The newly arrived Crew-4 astronauts on the International Space Station are ready to begin a six-month stay in space after a smooth SpaceX trip this week.
Pilot and NASA astronaut Robert Hines said the ride to space in a SpaceX Crew Dragon spacecraft, the debut mission for both him and the Freedom spacecraft, was an "eye-watering" experience that stood out even after a career flying fighter jets. The mission launched into space early Wednesday (April 27) and docked less than 16 hours later.
"One of the things we used to say in fighters is down low, the faster you go, the faster you'll get," Hines, a United States Air Force fighter pilot, said during a welcome ceremony Thursday (April 28).
"This is just the opposite," he said of the launch. "The higher we got, the faster we went ... and it was just incredible. That [rocket] ride, especially on the second stage was just really eye-watering. It was awesome."
Crew-4 commander and NASA astronaut Kjell Lindgren praised the performance of the new spacecraft, too. "The Freedom capsule was a really smooth ride, and the Gs were pretty amazing," he said, referring to the G-forces or forces of Earth's gravity that astronauts experience during launch.
Alongside enjoying the spacecraft, Crew-4 said they have been enjoying the views of space from Dragon, which are whetting their appetite for several months of observation from the space station.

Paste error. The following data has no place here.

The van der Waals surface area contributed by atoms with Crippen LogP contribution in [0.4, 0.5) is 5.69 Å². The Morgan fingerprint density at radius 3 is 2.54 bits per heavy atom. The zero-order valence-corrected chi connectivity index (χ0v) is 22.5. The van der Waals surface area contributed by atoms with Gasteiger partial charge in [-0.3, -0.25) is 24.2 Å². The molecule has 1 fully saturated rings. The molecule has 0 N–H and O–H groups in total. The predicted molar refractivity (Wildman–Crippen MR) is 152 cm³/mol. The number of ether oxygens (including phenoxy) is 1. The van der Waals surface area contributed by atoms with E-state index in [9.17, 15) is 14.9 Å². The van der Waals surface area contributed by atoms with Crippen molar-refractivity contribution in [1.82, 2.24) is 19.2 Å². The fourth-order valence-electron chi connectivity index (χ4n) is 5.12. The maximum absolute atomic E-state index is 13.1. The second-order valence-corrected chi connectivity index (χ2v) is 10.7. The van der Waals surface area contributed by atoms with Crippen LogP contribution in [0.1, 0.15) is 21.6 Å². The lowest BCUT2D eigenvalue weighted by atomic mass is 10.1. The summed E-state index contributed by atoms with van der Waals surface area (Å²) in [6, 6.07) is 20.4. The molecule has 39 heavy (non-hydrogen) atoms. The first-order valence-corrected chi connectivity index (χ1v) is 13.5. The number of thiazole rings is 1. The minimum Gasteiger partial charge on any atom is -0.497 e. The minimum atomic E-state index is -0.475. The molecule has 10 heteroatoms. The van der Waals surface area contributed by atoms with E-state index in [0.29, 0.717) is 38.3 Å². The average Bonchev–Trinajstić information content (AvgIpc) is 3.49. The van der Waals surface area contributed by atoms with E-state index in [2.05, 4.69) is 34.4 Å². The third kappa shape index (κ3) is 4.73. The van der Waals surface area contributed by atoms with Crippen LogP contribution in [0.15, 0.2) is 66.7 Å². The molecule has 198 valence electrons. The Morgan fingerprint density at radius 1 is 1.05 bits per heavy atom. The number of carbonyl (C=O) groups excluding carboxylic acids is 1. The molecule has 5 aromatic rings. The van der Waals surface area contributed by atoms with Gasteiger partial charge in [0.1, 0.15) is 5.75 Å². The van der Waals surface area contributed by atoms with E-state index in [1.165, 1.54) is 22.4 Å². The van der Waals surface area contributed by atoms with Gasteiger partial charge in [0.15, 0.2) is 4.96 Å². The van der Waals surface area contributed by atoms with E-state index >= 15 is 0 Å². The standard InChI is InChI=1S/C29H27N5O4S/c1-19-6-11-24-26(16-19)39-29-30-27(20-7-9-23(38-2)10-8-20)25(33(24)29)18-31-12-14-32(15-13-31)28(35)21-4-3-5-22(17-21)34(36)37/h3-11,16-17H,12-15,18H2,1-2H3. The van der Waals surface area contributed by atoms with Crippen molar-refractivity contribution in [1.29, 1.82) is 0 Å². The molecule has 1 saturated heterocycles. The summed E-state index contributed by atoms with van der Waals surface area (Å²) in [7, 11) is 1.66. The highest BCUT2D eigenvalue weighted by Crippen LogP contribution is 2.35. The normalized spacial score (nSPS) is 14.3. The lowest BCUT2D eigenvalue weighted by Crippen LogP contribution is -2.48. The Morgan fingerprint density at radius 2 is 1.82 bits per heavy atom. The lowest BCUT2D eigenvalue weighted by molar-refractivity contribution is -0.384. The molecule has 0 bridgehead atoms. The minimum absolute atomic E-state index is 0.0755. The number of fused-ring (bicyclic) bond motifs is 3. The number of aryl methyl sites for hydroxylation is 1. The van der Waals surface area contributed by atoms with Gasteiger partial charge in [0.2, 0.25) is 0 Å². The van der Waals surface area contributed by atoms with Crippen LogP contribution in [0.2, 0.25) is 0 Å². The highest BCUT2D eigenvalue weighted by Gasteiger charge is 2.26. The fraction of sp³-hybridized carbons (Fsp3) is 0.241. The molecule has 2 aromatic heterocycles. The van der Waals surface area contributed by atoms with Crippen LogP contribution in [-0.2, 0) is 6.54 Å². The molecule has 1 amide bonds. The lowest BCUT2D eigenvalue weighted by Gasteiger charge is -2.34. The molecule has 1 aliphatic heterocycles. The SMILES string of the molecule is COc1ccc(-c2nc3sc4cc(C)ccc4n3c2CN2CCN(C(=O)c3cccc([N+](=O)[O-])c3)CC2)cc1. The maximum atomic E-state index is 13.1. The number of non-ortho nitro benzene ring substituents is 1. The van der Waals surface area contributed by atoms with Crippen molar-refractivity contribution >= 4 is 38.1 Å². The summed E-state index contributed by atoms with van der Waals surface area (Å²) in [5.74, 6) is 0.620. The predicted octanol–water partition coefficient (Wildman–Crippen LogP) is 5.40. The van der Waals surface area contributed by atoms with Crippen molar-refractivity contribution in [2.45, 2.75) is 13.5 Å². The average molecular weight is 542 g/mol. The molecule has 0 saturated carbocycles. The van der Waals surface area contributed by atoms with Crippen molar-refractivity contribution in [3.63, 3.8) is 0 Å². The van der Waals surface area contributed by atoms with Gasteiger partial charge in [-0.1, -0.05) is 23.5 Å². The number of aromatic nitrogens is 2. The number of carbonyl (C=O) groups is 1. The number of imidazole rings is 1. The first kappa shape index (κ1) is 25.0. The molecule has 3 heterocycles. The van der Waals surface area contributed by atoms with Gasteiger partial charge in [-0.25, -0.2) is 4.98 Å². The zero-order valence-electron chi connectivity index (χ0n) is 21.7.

"We could see the space station kind of off in the distance, but super bright with the solar arrays shining towards us," she said. "The Earth below is just absolutely gorgeous. We're super excited to be here and to see more of those amazing views."
The multinational Expedition 67 crew now includes three Russians, six Americans, and one German astronaut and one Italian astronaut with the arrival of the Crew-4 astronauts. This group of astronauts and cosmonauts will be working together closely in the coming weeks to integrate the new arrivals into space operations.
Samantha Cristoforetti, a veteran European Space Agency astronaut, thanked her colleagues for their patience as Crew-4 adjusts to space living.
"They're getting a lot of work done with us, as we are getting our 'space legs', so a heartfelt thank you for this wonderful welcome."
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Elizabeth Howell (she/her), Ph.D., is a staff writer in the spaceflight channel since 2022 covering diversity, education and gaming as well. She was contributing writer for Space.com for 10 years before joining full-time. Elizabeth's reporting includes multiple exclusives with the White House and Office of the Vice-President of the United States, an exclusive conversation with aspiring space tourist (and NSYNC bassist) Lance Bass, speaking several times with the International Space Station, witnessing five human spaceflight launches on two continents, flying parabolic, working inside a spacesuit, and participating in a simulated Mars mission. Her latest book, "Why Am I Taller?", is co-written with astronaut Dave Williams. Elizabeth holds a Ph.D. and M.Sc. in Space Studies from the University of North Dakota, a Bachelor of Journalism from Canada's Carleton University and a Bachelor of History from Canada's Athabasca University. Elizabeth is also a post-secondary instructor in communications and science at several institutions since 2015; her experience includes developing and teaching an astronomy course at Canada's Algonquin College (with Indigenous content as well) to more than 1,000 students since 2020. Elizabeth first got interested in space after watching the movie Apollo 13 in 1996, and still wants to be an astronaut someday. Mastodon: https://qoto.org/@howellspace